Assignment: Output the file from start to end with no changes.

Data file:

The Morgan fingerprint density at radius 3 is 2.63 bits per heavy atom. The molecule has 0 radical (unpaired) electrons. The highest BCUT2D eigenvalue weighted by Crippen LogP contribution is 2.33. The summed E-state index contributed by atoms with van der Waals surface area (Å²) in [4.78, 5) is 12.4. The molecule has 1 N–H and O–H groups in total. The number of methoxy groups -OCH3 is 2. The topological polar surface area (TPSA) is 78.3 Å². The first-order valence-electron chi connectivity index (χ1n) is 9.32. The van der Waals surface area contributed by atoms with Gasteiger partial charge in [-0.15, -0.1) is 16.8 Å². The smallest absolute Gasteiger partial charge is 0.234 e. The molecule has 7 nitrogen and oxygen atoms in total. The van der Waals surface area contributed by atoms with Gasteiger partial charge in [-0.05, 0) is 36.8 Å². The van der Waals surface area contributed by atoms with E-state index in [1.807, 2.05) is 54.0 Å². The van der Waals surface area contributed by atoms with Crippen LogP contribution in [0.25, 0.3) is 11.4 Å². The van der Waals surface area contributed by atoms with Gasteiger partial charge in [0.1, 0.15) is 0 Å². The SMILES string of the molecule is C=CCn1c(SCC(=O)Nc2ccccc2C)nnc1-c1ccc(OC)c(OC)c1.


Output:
The Morgan fingerprint density at radius 3 is 2.63 bits per heavy atom. The molecule has 0 radical (unpaired) electrons. The highest BCUT2D eigenvalue weighted by Crippen LogP contribution is 2.33. The summed E-state index contributed by atoms with van der Waals surface area (Å²) in [4.78, 5) is 12.4. The molecule has 1 N–H and O–H groups in total. The number of methoxy groups -OCH3 is 2. The topological polar surface area (TPSA) is 78.3 Å². The first-order valence-electron chi connectivity index (χ1n) is 9.32. The van der Waals surface area contributed by atoms with Gasteiger partial charge in [-0.15, -0.1) is 16.8 Å². The smallest absolute Gasteiger partial charge is 0.234 e. The molecule has 7 nitrogen and oxygen atoms in total. The van der Waals surface area contributed by atoms with Gasteiger partial charge in [-0.05, 0) is 36.8 Å². The van der Waals surface area contributed by atoms with E-state index in [1.807, 2.05) is 54.0 Å². The van der Waals surface area contributed by atoms with Crippen LogP contribution in [0.25, 0.3) is 11.4 Å². The van der Waals surface area contributed by atoms with Gasteiger partial charge in [0.1, 0.15) is 0 Å². The SMILES string of the molecule is C=CCn1c(SCC(=O)Nc2ccccc2C)nnc1-c1ccc(OC)c(OC)c1.